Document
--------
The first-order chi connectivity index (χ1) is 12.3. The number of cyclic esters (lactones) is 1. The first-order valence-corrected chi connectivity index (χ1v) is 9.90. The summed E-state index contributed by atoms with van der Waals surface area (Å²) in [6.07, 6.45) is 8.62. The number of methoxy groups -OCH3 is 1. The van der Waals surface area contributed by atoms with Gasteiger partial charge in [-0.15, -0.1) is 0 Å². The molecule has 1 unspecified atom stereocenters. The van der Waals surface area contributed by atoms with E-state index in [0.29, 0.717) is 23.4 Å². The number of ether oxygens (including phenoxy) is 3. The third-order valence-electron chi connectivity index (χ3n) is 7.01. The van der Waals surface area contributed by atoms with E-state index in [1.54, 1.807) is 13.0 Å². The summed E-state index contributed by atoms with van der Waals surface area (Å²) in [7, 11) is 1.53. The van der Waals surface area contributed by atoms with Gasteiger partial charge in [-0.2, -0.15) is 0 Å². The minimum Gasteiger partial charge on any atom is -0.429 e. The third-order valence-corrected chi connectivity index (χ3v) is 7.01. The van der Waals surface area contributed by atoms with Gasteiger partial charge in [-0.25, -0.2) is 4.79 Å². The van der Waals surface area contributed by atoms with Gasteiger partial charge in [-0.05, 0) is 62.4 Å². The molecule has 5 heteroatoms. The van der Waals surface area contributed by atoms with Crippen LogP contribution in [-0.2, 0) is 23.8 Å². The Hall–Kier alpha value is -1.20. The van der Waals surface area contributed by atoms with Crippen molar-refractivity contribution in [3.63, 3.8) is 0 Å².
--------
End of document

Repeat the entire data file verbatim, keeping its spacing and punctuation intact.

The first-order chi connectivity index (χ1) is 12.3. The number of cyclic esters (lactones) is 1. The first-order valence-corrected chi connectivity index (χ1v) is 9.90. The summed E-state index contributed by atoms with van der Waals surface area (Å²) in [6.07, 6.45) is 8.62. The number of methoxy groups -OCH3 is 1. The van der Waals surface area contributed by atoms with Gasteiger partial charge in [-0.15, -0.1) is 0 Å². The molecule has 1 unspecified atom stereocenters. The van der Waals surface area contributed by atoms with E-state index in [0.29, 0.717) is 23.4 Å². The number of ether oxygens (including phenoxy) is 3. The third-order valence-electron chi connectivity index (χ3n) is 7.01. The van der Waals surface area contributed by atoms with E-state index in [1.54, 1.807) is 13.0 Å². The summed E-state index contributed by atoms with van der Waals surface area (Å²) in [7, 11) is 1.53. The van der Waals surface area contributed by atoms with Gasteiger partial charge in [-0.2, -0.15) is 0 Å². The minimum Gasteiger partial charge on any atom is -0.429 e. The third-order valence-corrected chi connectivity index (χ3v) is 7.01. The van der Waals surface area contributed by atoms with Gasteiger partial charge in [-0.25, -0.2) is 4.79 Å². The van der Waals surface area contributed by atoms with Gasteiger partial charge in [-0.05, 0) is 62.4 Å². The molecule has 5 heteroatoms. The van der Waals surface area contributed by atoms with Crippen LogP contribution in [-0.2, 0) is 23.8 Å². The Hall–Kier alpha value is -1.20. The van der Waals surface area contributed by atoms with Crippen molar-refractivity contribution in [3.63, 3.8) is 0 Å².